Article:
Donuts sound delicious, unless you’re only getting the hole.
In the case of CVS pharmacies the Federal Trade Commission found the pharmacy chain was making consumers pay for the hole sooner than they had to. Now, they’re being penalized $5 million.
The “donut hole” in this case is a colloquial reference to the gap in Medicare coverage where consumers have to pay for medication out of their own pockets when they’ve passed the threshold of one coverage before reaching a new threshold of coverage. That gap that is paid for out of patient’s own pocket is known as the donut hole.
What CVS has been found guilty of is charging inappropriately high amounts to Medicare beneficiaries so they reach their maximum amount of coverage sooner.
According to the complaint:
“Many beneficiaries, therefore, unexpectedly entered the donut hole and became responsible for the total cost of their prescription drugs, with no opportunity to change plans until the next calendar year.”
Consumers would be unaware that they were eating into their benefits because they are only making a small copayment at the point of sale, but the amount being charged to their beneficiary allowance was as much as 10 times higher.
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Consumers were given the wrong pricing for medication through a subsidiary of CVS called RxAmerica.com.
According to the complaint, RxAmerica posted prices on their Plan Finder website and other third-party websites that the price of gabapentin 600mg, a generic drug used to treat epileptic seizures, at CVS was $26.83. In reality, RxAmerica was paying CVS $257.70, almost ten times that amount. Similarly, the price of megestrol, a generic drug used to relieve breast cancer symptoms, at CVS was $55.68, whereas RxAmerica actually was paying CVS $305.89, more than five times that amount. In 2008, RxAmerica represented the price of omeprazole 20mg, a drug used to treat ulcers and gastroesophageal reflux disease, at Walgreens was $22.04, whereas RxAmerica actually was paying Walgreens $162.00, more than seven times that amount.
The complaint stated:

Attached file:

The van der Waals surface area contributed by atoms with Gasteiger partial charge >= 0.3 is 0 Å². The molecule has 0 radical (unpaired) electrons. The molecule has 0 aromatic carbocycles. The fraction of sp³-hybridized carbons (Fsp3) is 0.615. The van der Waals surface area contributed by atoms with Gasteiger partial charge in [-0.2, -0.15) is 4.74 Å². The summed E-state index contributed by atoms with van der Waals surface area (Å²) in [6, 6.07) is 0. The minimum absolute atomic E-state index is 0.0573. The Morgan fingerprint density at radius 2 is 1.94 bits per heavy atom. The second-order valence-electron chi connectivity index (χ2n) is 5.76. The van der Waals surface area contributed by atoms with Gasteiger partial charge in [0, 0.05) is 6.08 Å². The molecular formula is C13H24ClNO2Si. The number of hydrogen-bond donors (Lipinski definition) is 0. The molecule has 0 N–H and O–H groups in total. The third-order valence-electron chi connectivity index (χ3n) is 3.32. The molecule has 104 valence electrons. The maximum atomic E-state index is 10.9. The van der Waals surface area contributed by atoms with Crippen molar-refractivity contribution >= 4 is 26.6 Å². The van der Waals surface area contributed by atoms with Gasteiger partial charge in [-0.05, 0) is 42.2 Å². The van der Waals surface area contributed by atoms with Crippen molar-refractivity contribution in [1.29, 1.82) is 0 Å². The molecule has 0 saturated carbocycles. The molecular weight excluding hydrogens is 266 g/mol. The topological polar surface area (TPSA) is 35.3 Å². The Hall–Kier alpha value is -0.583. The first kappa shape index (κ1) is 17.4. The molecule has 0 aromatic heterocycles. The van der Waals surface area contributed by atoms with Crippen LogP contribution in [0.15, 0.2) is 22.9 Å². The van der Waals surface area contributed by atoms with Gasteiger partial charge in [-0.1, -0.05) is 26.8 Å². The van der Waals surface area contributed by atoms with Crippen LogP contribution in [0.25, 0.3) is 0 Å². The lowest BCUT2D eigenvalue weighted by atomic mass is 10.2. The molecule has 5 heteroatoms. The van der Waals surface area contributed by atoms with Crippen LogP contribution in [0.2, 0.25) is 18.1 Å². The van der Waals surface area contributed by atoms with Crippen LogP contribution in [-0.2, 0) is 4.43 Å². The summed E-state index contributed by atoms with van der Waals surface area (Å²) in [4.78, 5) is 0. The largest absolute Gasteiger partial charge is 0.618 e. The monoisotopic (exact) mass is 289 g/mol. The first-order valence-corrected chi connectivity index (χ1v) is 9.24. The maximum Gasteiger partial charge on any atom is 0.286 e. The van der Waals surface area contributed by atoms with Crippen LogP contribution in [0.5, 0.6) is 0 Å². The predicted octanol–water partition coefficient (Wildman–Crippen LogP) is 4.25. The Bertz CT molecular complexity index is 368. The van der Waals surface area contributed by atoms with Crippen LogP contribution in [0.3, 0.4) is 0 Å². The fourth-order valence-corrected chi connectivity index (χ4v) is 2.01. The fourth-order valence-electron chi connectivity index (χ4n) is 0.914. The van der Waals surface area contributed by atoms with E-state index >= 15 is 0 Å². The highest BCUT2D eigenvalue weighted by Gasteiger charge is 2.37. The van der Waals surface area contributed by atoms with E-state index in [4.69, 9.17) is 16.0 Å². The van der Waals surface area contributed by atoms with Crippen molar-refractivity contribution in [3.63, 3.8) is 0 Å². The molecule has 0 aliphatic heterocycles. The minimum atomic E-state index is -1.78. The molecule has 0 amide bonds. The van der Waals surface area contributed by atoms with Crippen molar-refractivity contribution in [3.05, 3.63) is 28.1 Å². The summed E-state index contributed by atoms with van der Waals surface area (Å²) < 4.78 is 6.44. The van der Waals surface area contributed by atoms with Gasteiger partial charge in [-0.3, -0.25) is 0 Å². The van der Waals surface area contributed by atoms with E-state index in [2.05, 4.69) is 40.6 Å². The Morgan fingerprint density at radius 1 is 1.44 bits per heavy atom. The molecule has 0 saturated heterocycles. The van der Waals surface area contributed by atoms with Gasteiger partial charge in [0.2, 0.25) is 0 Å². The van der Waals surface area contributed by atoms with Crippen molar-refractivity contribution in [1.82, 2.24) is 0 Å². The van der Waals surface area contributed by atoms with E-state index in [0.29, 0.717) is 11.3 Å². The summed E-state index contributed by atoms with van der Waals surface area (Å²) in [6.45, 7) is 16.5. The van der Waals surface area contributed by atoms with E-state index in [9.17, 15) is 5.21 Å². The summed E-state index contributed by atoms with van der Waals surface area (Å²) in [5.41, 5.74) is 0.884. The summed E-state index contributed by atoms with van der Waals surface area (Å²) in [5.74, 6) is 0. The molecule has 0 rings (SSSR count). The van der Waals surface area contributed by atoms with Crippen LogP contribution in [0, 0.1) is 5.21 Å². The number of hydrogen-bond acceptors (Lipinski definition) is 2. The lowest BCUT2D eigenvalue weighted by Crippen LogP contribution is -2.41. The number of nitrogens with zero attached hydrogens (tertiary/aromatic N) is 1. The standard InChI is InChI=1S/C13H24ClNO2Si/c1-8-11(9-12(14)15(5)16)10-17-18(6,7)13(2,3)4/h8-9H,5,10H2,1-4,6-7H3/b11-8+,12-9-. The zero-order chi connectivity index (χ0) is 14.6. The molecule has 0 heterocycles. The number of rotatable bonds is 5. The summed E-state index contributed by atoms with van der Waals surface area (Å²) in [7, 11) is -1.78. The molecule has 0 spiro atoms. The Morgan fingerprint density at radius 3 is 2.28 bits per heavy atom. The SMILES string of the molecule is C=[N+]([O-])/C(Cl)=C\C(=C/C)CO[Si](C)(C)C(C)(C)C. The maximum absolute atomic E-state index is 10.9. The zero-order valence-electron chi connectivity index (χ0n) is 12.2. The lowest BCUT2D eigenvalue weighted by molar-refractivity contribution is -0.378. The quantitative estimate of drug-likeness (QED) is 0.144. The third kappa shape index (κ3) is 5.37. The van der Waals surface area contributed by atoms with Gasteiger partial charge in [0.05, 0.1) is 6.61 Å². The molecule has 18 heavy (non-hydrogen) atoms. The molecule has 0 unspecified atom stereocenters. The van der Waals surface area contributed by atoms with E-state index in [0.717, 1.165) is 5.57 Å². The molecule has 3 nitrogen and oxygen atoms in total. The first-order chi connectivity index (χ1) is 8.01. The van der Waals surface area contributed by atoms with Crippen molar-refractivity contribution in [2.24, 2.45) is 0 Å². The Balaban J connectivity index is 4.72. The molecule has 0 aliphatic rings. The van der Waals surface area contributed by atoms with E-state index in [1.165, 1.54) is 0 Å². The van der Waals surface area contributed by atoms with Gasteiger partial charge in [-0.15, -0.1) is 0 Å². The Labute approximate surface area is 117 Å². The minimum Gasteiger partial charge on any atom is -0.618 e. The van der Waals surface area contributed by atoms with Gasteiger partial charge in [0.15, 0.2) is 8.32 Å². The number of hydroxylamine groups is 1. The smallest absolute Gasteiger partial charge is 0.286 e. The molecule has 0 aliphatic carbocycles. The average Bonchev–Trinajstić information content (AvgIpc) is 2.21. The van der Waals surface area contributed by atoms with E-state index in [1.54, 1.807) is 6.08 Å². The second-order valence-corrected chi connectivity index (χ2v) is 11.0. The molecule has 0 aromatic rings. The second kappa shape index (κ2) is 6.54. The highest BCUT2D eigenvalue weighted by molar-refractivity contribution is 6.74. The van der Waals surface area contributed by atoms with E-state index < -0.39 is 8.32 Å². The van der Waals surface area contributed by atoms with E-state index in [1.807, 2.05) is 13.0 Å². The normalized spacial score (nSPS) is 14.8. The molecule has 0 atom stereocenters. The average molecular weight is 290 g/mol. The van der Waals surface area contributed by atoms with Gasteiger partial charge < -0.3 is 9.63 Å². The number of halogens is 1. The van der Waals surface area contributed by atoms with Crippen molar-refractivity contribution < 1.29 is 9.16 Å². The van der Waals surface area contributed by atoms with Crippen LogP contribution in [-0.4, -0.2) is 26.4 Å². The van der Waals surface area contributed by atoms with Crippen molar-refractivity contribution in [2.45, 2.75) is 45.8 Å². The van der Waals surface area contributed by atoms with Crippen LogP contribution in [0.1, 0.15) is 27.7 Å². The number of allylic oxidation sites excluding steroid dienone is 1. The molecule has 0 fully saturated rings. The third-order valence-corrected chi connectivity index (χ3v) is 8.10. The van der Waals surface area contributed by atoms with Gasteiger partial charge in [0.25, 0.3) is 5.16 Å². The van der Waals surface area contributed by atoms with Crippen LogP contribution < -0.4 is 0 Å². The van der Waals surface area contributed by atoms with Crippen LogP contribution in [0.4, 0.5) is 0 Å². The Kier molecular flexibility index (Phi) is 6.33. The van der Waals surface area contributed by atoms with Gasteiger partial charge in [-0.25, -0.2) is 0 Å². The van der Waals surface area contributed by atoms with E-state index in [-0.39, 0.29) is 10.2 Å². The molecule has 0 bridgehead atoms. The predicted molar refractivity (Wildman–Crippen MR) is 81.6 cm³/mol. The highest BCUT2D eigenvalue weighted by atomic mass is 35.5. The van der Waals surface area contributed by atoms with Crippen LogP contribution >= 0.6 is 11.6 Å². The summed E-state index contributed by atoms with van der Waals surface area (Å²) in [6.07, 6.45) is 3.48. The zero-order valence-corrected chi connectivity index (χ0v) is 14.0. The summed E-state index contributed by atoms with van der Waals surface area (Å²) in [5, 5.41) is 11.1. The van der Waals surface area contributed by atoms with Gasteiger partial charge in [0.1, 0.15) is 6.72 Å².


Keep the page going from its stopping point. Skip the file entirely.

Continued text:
“As a result of this reimbursement structure, many beneficiaries using CVS and Walgreens stores ran through their benefits coverage at faster rates than they would have based on the posted prices.”
Medicare Part D is a prescription drug benefit for consumers with Medicare coverage,
primarily senior citizens and persons with disabilities. Medicare drug plans differ in cost and offer a variety of benefits. Beneficiaries are directed to a government website CMS.gov (Centers for Medicare & Medicaid Services) where they could then access a program called Plan Finder.
According to the complaint:
“Beneficiaries rely on the information posted on Plan Finder when selecting a Medicare
drug plan because Plan Finder calculates the beneficiary’s estimated costs for any given
plan and projects which plan will keep the beneficiary out of the donut hole the longest
and which plan will have the lowest overall cost.”
Unfortunately, Plan Finder directed Medicare patients to the RxAmerica website where costs were misrepresented to the beneficiaries’ detriment. (Note: RxAmerica is changing their name to CVS Caremark.)
Today, the FTC has accepted as final an order with CVS Caremark settling charges that it misrepresented the prices of certain Medicare Part D prescription drugs, including drugs used to treat breast cancer symptoms and epilepsy, at CVS and Walgreens pharmacies.
The settlement bars deceptive claims related to Medicare Part D drug prices and requires CVS Caremark to pay $5 million to reimburse affected Medicare Part D consumers for the price discrepancy.
The FTC will mail redress checks to eligible consumers when records have been fully processed. Consumers do not need to take any additional action in order to receive their checks.